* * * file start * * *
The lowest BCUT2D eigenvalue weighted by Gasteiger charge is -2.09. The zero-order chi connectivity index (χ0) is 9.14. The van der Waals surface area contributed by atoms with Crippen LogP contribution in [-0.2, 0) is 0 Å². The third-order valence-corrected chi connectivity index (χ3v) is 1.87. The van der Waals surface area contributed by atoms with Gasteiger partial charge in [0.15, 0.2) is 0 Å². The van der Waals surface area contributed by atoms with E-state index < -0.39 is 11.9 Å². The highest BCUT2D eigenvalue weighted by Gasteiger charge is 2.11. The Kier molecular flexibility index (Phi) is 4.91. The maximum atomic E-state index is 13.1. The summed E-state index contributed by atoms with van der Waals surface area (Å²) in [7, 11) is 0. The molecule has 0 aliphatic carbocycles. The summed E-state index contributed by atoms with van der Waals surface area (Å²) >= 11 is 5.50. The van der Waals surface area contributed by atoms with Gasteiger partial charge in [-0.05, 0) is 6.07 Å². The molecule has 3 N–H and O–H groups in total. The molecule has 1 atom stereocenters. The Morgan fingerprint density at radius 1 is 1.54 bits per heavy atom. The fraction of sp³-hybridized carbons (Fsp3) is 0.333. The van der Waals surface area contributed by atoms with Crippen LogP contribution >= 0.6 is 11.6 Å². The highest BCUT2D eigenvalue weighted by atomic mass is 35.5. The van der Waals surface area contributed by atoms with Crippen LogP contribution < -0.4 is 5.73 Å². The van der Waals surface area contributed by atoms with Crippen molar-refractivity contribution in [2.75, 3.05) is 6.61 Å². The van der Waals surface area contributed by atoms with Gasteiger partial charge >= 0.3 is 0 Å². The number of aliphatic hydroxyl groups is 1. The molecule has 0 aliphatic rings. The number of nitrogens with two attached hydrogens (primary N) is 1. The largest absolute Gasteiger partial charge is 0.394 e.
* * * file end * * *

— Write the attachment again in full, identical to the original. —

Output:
The lowest BCUT2D eigenvalue weighted by Gasteiger charge is -2.09. The zero-order chi connectivity index (χ0) is 9.14. The van der Waals surface area contributed by atoms with Crippen LogP contribution in [-0.2, 0) is 0 Å². The third-order valence-corrected chi connectivity index (χ3v) is 1.87. The van der Waals surface area contributed by atoms with Gasteiger partial charge in [0.15, 0.2) is 0 Å². The van der Waals surface area contributed by atoms with E-state index < -0.39 is 11.9 Å². The highest BCUT2D eigenvalue weighted by Gasteiger charge is 2.11. The Kier molecular flexibility index (Phi) is 4.91. The maximum atomic E-state index is 13.1. The summed E-state index contributed by atoms with van der Waals surface area (Å²) in [7, 11) is 0. The molecule has 0 aliphatic carbocycles. The summed E-state index contributed by atoms with van der Waals surface area (Å²) >= 11 is 5.50. The van der Waals surface area contributed by atoms with Gasteiger partial charge in [-0.05, 0) is 6.07 Å². The molecule has 3 N–H and O–H groups in total. The molecule has 1 atom stereocenters. The Morgan fingerprint density at radius 1 is 1.54 bits per heavy atom. The fraction of sp³-hybridized carbons (Fsp3) is 0.333. The van der Waals surface area contributed by atoms with Crippen LogP contribution >= 0.6 is 11.6 Å². The highest BCUT2D eigenvalue weighted by atomic mass is 35.5. The van der Waals surface area contributed by atoms with Crippen LogP contribution < -0.4 is 5.73 Å². The van der Waals surface area contributed by atoms with Crippen molar-refractivity contribution in [2.75, 3.05) is 6.61 Å². The van der Waals surface area contributed by atoms with Gasteiger partial charge >= 0.3 is 0 Å². The number of aliphatic hydroxyl groups is 1. The molecule has 0 aliphatic rings. The number of nitrogens with two attached hydrogens (primary N) is 1. The largest absolute Gasteiger partial charge is 0.394 e.